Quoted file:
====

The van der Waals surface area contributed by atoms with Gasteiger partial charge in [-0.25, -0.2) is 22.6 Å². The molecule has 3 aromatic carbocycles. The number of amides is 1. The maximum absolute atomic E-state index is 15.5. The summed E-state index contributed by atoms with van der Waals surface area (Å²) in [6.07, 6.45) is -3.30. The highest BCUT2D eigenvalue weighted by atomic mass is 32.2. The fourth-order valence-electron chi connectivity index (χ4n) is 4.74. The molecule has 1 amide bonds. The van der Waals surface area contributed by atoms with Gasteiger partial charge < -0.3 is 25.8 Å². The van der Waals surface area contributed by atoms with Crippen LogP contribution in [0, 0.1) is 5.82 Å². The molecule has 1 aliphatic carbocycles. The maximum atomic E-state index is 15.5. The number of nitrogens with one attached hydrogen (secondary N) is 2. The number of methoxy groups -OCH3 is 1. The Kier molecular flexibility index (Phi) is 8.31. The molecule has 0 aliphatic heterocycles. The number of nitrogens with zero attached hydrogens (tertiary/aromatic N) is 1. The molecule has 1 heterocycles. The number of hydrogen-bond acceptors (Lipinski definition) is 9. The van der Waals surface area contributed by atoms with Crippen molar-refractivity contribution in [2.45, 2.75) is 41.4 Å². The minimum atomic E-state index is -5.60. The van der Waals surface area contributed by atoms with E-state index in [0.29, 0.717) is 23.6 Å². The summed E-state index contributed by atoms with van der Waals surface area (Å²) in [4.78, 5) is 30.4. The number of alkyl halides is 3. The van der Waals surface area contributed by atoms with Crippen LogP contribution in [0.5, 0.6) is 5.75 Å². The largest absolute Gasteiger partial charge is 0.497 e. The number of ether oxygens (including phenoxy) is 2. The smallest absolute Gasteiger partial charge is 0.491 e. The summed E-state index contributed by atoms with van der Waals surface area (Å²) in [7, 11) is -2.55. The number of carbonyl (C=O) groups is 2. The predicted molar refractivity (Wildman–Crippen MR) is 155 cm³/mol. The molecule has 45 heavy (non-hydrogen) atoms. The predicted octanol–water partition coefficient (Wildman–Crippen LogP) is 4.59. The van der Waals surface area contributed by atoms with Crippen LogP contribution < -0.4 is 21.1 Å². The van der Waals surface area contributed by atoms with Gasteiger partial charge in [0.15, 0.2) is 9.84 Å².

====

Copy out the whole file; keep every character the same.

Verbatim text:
The van der Waals surface area contributed by atoms with Gasteiger partial charge in [-0.25, -0.2) is 22.6 Å². The molecule has 3 aromatic carbocycles. The number of amides is 1. The maximum absolute atomic E-state index is 15.5. The summed E-state index contributed by atoms with van der Waals surface area (Å²) in [6.07, 6.45) is -3.30. The highest BCUT2D eigenvalue weighted by atomic mass is 32.2. The fourth-order valence-electron chi connectivity index (χ4n) is 4.74. The molecule has 1 amide bonds. The van der Waals surface area contributed by atoms with Gasteiger partial charge < -0.3 is 25.8 Å². The van der Waals surface area contributed by atoms with Crippen LogP contribution in [0, 0.1) is 5.82 Å². The molecule has 1 aliphatic carbocycles. The maximum atomic E-state index is 15.5. The number of nitrogens with one attached hydrogen (secondary N) is 2. The number of methoxy groups -OCH3 is 1. The Kier molecular flexibility index (Phi) is 8.31. The molecule has 0 aliphatic heterocycles. The number of nitrogens with zero attached hydrogens (tertiary/aromatic N) is 1. The molecule has 1 heterocycles. The number of hydrogen-bond acceptors (Lipinski definition) is 9. The van der Waals surface area contributed by atoms with Crippen molar-refractivity contribution in [2.45, 2.75) is 41.4 Å². The minimum atomic E-state index is -5.60. The van der Waals surface area contributed by atoms with E-state index in [0.29, 0.717) is 23.6 Å². The summed E-state index contributed by atoms with van der Waals surface area (Å²) in [4.78, 5) is 30.4. The number of alkyl halides is 3. The van der Waals surface area contributed by atoms with Crippen LogP contribution in [0.5, 0.6) is 5.75 Å². The largest absolute Gasteiger partial charge is 0.497 e. The number of ether oxygens (including phenoxy) is 2. The smallest absolute Gasteiger partial charge is 0.491 e. The summed E-state index contributed by atoms with van der Waals surface area (Å²) in [7, 11) is -2.55. The number of carbonyl (C=O) groups is 2. The predicted molar refractivity (Wildman–Crippen MR) is 155 cm³/mol. The molecule has 45 heavy (non-hydrogen) atoms. The predicted octanol–water partition coefficient (Wildman–Crippen LogP) is 4.59. The van der Waals surface area contributed by atoms with Crippen LogP contribution < -0.4 is 21.1 Å². The van der Waals surface area contributed by atoms with Gasteiger partial charge in [0.15, 0.2) is 9.84 Å².